Monthly Archives: July 2011

Spread the load

Too much of the work in our congregations and our movement falls on the same people.

This should come as no surprise – it’s always this way in any volunteer organisation. There’s always more work than people to do it, and once you start becoming known, you get asked to do more and more.

I was talking to a couple of people about this recently. Andy Pakula was a little surprised to see that I’d taken on a new project, given that I had previously told him that I didn’t really want to be over-committed to Unitarian activities. And another friend mentioned that she was trying to stand back from her chapel a bit, and reduce the impact that it had on the rest of her life.

Stacked chairs

by emilio labrador

And you know, it’s often the people who always clear away the tables and chairs that do too much work. Because it’s never anyone’s official job to clear away – so it’s the people that remember who are likely to be the ones who notice other things that need doing. And, it’s an accurate rule of volunteering that if you think something needs doing, you’re probably going to end up doing it yourself.

The ones to emulate though, are those who cajole others into clearing away the tables and chairs. What we want to do is make everyone feel involved. And just because other people haven’t noticed something needs doing, that doesn’t mean they’re not willing to do it. Sometimes people just need enabling, or suggesting. As long as everyone is clear that being asked to do something is not being expected to do it.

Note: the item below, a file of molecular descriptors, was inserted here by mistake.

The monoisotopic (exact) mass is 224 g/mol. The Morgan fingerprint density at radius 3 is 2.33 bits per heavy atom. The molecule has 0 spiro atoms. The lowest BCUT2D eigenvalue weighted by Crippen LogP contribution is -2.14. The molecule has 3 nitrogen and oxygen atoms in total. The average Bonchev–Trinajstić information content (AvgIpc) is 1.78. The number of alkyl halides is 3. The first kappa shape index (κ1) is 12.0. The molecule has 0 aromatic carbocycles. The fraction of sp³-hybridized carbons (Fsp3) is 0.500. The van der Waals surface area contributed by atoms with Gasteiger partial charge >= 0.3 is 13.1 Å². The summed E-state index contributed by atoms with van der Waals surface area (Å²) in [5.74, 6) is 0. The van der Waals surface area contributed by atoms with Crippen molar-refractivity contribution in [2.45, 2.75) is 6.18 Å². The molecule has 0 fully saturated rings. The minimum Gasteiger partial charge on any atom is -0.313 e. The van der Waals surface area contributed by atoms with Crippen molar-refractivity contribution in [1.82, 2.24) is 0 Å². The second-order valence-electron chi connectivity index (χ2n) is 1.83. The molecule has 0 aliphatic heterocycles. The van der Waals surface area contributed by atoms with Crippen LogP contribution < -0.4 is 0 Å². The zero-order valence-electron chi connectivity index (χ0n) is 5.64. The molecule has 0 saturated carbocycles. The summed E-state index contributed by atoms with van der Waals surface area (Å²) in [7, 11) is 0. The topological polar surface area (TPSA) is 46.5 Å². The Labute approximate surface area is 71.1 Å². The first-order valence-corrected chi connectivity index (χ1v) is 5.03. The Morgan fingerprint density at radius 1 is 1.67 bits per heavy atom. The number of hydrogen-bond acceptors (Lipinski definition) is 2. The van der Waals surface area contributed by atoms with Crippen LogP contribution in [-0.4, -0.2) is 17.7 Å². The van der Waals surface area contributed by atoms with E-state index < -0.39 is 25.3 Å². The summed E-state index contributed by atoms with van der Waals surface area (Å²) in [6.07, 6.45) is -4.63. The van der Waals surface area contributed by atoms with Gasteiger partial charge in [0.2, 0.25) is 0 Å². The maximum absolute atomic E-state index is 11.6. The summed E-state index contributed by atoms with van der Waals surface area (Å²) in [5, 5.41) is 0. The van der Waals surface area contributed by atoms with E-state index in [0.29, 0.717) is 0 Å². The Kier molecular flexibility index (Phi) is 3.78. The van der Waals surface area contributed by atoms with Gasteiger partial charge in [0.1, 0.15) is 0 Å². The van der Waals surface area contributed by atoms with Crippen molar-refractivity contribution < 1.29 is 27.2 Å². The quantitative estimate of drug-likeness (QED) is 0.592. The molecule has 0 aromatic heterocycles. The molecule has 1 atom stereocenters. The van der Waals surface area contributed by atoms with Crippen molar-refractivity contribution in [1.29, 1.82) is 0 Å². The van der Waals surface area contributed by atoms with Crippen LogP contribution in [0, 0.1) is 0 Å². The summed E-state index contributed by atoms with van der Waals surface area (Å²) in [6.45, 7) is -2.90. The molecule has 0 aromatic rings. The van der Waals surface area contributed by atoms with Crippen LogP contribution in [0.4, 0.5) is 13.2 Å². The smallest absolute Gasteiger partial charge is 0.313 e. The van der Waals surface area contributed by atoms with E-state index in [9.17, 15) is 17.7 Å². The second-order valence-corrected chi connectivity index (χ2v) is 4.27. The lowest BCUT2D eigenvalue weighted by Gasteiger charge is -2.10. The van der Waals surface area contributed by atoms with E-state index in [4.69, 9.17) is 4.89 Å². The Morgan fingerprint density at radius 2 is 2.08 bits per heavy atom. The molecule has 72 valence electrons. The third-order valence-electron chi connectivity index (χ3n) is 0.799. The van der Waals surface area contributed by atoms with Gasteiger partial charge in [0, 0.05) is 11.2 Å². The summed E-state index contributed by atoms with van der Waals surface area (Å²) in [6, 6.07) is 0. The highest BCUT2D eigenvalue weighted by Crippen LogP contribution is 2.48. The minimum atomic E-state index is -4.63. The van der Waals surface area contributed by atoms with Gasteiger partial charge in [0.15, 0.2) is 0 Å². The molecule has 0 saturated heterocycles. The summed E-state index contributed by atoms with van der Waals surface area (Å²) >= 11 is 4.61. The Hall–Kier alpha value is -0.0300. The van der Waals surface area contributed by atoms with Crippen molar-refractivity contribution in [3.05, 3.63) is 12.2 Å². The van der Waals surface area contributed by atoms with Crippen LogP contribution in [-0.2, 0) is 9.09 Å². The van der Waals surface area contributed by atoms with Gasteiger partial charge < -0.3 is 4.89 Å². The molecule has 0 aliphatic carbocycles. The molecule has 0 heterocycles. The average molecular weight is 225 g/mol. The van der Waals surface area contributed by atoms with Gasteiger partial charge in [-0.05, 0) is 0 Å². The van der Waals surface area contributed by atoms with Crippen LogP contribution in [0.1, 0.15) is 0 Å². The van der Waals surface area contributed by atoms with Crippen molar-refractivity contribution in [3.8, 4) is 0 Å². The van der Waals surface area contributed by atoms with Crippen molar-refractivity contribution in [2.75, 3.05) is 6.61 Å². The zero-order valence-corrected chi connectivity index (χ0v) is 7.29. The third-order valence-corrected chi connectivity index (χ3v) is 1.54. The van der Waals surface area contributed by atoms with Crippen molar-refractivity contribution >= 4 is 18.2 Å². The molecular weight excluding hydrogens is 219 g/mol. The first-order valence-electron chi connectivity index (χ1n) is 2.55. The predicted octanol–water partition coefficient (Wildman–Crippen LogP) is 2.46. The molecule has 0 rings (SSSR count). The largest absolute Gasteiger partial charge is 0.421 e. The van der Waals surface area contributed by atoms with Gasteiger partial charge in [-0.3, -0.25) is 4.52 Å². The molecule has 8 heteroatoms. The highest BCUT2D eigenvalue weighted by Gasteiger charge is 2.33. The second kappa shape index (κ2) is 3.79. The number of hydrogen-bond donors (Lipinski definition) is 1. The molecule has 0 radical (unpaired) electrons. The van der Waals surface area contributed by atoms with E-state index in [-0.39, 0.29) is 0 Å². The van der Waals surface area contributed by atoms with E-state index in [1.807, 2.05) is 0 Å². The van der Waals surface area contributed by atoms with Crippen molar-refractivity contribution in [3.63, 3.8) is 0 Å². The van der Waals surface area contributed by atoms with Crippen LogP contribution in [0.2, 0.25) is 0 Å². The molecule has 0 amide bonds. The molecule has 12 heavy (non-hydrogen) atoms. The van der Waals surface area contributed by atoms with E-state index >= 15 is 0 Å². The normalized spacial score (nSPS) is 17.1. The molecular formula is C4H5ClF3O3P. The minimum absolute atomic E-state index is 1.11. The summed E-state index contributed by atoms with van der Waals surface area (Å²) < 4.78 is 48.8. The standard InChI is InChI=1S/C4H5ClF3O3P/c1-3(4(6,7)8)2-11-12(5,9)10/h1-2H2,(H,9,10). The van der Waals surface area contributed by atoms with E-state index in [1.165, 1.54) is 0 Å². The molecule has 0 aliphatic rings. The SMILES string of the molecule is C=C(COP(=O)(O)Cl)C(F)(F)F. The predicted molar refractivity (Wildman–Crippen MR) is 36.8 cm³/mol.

The more people we can spread the load amongst the better for everyone. It will stop the over-volunteers from being burnt out. It will mean that more stuff gets done. And it means that we can build better communities, for it is in giving to a community that it becomes our own.

What does it mean to have a vocation?

Nun at a waterfall

nun and waterfall by xinem

I’m never quite sure that I understand the difference between ‘vocation’ and ‘things I want to do and can do, that need doing’.

Except maybe in the context of music. People talk about making music your ‘avocation’. And by this they mean pursuing music as an amateur or semi-professional, but not dedicating your life to it.

Being a professional musician means coping with constant rejection, spending hours practising whether you want to or not, living an uncertain precarious life, all for little or no reward. There is no guarantee that just because you want to be a professional musician, you will get performing work, nor that it will pay a living wage. Received wisdom is that you should only make music your vocation if you can’t imagine doing anything else.

Is the same thing true of ministry? I’m not sure that it is. In Britain, there are marginally more vacant pulpits than active ministers to fill them. So, if you qualify, you will probably find a job. And it’s true that you will need to put your life on hold for a couple of years whilst you train – something that’s difficult for mid-career professionals, but is true of many career changes. Whilst ministry is not amazingly well-paid, Unitarian ministers earn more than about half the population (and less than about half the population) – so it’s not exactly like trying to make it in the arts.